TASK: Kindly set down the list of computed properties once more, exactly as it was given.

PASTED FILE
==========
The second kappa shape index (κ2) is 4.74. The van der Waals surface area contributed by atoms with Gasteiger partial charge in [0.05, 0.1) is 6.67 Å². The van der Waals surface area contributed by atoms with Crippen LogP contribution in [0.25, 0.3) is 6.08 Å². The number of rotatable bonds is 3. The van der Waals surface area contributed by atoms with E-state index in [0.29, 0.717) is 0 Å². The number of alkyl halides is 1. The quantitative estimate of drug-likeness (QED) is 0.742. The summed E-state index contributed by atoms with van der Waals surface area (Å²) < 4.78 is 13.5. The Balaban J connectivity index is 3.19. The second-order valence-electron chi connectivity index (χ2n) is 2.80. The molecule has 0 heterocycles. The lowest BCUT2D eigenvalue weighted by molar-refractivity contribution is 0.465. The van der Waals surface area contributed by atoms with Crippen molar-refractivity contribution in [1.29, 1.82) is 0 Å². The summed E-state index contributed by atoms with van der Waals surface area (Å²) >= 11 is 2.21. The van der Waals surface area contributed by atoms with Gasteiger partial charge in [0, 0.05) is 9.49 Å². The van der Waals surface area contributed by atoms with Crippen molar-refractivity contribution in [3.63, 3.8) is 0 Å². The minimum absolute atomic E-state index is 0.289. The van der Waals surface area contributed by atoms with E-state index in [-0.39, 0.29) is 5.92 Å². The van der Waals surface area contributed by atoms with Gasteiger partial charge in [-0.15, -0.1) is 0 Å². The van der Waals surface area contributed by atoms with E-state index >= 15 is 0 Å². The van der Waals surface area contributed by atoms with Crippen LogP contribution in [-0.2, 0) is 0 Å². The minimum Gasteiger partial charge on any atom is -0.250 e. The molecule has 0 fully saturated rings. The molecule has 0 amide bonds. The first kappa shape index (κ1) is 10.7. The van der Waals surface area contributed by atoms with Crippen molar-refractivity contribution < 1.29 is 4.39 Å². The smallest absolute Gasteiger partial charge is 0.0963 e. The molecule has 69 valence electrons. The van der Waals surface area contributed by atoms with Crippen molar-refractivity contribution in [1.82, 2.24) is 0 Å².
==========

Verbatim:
The second kappa shape index (κ2) is 4.74. The van der Waals surface area contributed by atoms with Gasteiger partial charge in [0.05, 0.1) is 6.67 Å². The van der Waals surface area contributed by atoms with Crippen LogP contribution in [0.25, 0.3) is 6.08 Å². The number of rotatable bonds is 3. The van der Waals surface area contributed by atoms with E-state index in [0.29, 0.717) is 0 Å². The number of alkyl halides is 1. The quantitative estimate of drug-likeness (QED) is 0.742. The summed E-state index contributed by atoms with van der Waals surface area (Å²) < 4.78 is 13.5. The Balaban J connectivity index is 3.19. The second-order valence-electron chi connectivity index (χ2n) is 2.80. The molecule has 0 heterocycles. The lowest BCUT2D eigenvalue weighted by molar-refractivity contribution is 0.465. The van der Waals surface area contributed by atoms with Crippen molar-refractivity contribution in [1.29, 1.82) is 0 Å². The summed E-state index contributed by atoms with van der Waals surface area (Å²) >= 11 is 2.21. The van der Waals surface area contributed by atoms with Gasteiger partial charge in [0, 0.05) is 9.49 Å². The van der Waals surface area contributed by atoms with Crippen molar-refractivity contribution in [3.63, 3.8) is 0 Å². The minimum absolute atomic E-state index is 0.289. The van der Waals surface area contributed by atoms with E-state index in [-0.39, 0.29) is 5.92 Å². The van der Waals surface area contributed by atoms with Gasteiger partial charge in [-0.15, -0.1) is 0 Å². The van der Waals surface area contributed by atoms with E-state index >= 15 is 0 Å². The van der Waals surface area contributed by atoms with Crippen LogP contribution in [-0.2, 0) is 0 Å². The minimum Gasteiger partial charge on any atom is -0.250 e. The molecule has 0 fully saturated rings. The molecule has 0 amide bonds. The first kappa shape index (κ1) is 10.7. The van der Waals surface area contributed by atoms with Crippen molar-refractivity contribution < 1.29 is 4.39 Å². The smallest absolute Gasteiger partial charge is 0.0963 e. The molecule has 69 valence electrons. The van der Waals surface area contributed by atoms with Crippen molar-refractivity contribution in [1.82, 2.24) is 0 Å².